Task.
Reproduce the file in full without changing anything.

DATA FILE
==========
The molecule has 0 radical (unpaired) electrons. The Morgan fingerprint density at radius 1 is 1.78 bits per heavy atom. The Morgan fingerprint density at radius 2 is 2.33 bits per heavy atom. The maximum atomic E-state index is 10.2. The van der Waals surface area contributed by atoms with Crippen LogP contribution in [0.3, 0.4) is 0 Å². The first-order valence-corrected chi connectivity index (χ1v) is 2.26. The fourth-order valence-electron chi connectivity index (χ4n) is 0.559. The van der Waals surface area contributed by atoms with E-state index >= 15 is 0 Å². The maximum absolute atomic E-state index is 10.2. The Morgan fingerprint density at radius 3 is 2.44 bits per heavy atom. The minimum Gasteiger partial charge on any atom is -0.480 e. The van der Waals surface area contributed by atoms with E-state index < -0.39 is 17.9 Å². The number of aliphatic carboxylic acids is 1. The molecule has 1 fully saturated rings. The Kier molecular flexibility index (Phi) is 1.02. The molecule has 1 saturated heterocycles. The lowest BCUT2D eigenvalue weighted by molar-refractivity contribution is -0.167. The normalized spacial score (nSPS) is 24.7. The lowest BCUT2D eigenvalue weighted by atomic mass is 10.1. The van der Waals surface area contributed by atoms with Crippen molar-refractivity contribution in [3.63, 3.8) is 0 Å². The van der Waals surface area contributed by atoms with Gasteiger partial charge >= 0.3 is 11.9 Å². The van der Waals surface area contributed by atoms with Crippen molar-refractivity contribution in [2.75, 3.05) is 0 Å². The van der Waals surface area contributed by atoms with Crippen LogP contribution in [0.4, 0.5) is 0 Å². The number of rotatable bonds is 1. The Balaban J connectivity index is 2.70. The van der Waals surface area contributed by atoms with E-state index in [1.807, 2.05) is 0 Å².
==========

The molecule has 0 radical (unpaired) electrons. The Morgan fingerprint density at radius 1 is 1.78 bits per heavy atom. The Morgan fingerprint density at radius 2 is 2.33 bits per heavy atom. The maximum atomic E-state index is 10.2. The van der Waals surface area contributed by atoms with Crippen LogP contribution in [0.3, 0.4) is 0 Å². The first-order valence-corrected chi connectivity index (χ1v) is 2.26. The fourth-order valence-electron chi connectivity index (χ4n) is 0.559. The van der Waals surface area contributed by atoms with E-state index >= 15 is 0 Å². The maximum absolute atomic E-state index is 10.2. The Morgan fingerprint density at radius 3 is 2.44 bits per heavy atom. The minimum Gasteiger partial charge on any atom is -0.480 e. The van der Waals surface area contributed by atoms with E-state index < -0.39 is 17.9 Å². The number of aliphatic carboxylic acids is 1. The molecule has 1 fully saturated rings. The Kier molecular flexibility index (Phi) is 1.02. The molecule has 1 saturated heterocycles. The lowest BCUT2D eigenvalue weighted by molar-refractivity contribution is -0.167. The normalized spacial score (nSPS) is 24.7. The lowest BCUT2D eigenvalue weighted by atomic mass is 10.1. The van der Waals surface area contributed by atoms with Crippen molar-refractivity contribution in [3.63, 3.8) is 0 Å². The van der Waals surface area contributed by atoms with Gasteiger partial charge >= 0.3 is 11.9 Å². The van der Waals surface area contributed by atoms with Crippen molar-refractivity contribution in [2.75, 3.05) is 0 Å². The van der Waals surface area contributed by atoms with Crippen LogP contribution in [0.4, 0.5) is 0 Å². The number of rotatable bonds is 1. The Balaban J connectivity index is 2.70. The van der Waals surface area contributed by atoms with E-state index in [1.807, 2.05) is 0 Å².